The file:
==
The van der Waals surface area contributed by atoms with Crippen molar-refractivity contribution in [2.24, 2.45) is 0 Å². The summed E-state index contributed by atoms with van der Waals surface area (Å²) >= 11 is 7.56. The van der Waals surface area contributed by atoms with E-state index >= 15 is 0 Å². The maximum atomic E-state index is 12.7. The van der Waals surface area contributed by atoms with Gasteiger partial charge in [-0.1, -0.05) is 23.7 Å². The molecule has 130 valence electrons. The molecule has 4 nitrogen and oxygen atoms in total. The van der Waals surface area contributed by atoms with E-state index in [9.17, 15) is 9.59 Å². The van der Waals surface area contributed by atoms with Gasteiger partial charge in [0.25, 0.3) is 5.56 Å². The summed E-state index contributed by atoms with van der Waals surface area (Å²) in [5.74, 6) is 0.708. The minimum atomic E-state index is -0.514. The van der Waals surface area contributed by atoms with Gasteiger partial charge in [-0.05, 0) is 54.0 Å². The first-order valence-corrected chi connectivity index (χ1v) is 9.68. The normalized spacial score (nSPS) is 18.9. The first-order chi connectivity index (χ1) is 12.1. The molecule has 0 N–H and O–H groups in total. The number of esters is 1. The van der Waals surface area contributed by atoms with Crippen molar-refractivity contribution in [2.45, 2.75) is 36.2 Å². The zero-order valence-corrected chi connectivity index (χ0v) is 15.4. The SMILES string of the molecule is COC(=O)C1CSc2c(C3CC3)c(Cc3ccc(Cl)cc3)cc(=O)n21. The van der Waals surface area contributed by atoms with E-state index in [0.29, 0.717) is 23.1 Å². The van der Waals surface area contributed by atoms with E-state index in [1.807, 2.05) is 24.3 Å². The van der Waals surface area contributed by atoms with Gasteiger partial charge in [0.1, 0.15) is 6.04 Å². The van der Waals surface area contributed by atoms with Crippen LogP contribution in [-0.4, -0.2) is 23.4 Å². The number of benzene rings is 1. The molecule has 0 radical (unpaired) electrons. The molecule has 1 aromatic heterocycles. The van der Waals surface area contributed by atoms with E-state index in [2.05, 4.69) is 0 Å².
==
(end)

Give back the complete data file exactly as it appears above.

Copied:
The van der Waals surface area contributed by atoms with Crippen molar-refractivity contribution in [2.24, 2.45) is 0 Å². The summed E-state index contributed by atoms with van der Waals surface area (Å²) >= 11 is 7.56. The van der Waals surface area contributed by atoms with E-state index >= 15 is 0 Å². The maximum atomic E-state index is 12.7. The van der Waals surface area contributed by atoms with Gasteiger partial charge in [-0.1, -0.05) is 23.7 Å². The molecule has 130 valence electrons. The molecule has 4 nitrogen and oxygen atoms in total. The van der Waals surface area contributed by atoms with E-state index in [9.17, 15) is 9.59 Å². The van der Waals surface area contributed by atoms with Gasteiger partial charge in [0.25, 0.3) is 5.56 Å². The summed E-state index contributed by atoms with van der Waals surface area (Å²) in [5.74, 6) is 0.708. The minimum atomic E-state index is -0.514. The van der Waals surface area contributed by atoms with Gasteiger partial charge in [-0.05, 0) is 54.0 Å². The first-order valence-corrected chi connectivity index (χ1v) is 9.68. The normalized spacial score (nSPS) is 18.9. The first-order chi connectivity index (χ1) is 12.1. The molecule has 0 N–H and O–H groups in total. The number of esters is 1. The van der Waals surface area contributed by atoms with Crippen molar-refractivity contribution in [2.45, 2.75) is 36.2 Å². The zero-order valence-corrected chi connectivity index (χ0v) is 15.4. The SMILES string of the molecule is COC(=O)C1CSc2c(C3CC3)c(Cc3ccc(Cl)cc3)cc(=O)n21. The van der Waals surface area contributed by atoms with E-state index in [0.29, 0.717) is 23.1 Å². The van der Waals surface area contributed by atoms with E-state index in [1.807, 2.05) is 24.3 Å². The van der Waals surface area contributed by atoms with Gasteiger partial charge in [0.1, 0.15) is 6.04 Å². The van der Waals surface area contributed by atoms with Crippen LogP contribution in [-0.4, -0.2) is 23.4 Å². The number of benzene rings is 1. The molecule has 0 radical (unpaired) electrons. The molecule has 1 aromatic heterocycles. The van der Waals surface area contributed by atoms with E-state index in [2.05, 4.69) is 0 Å².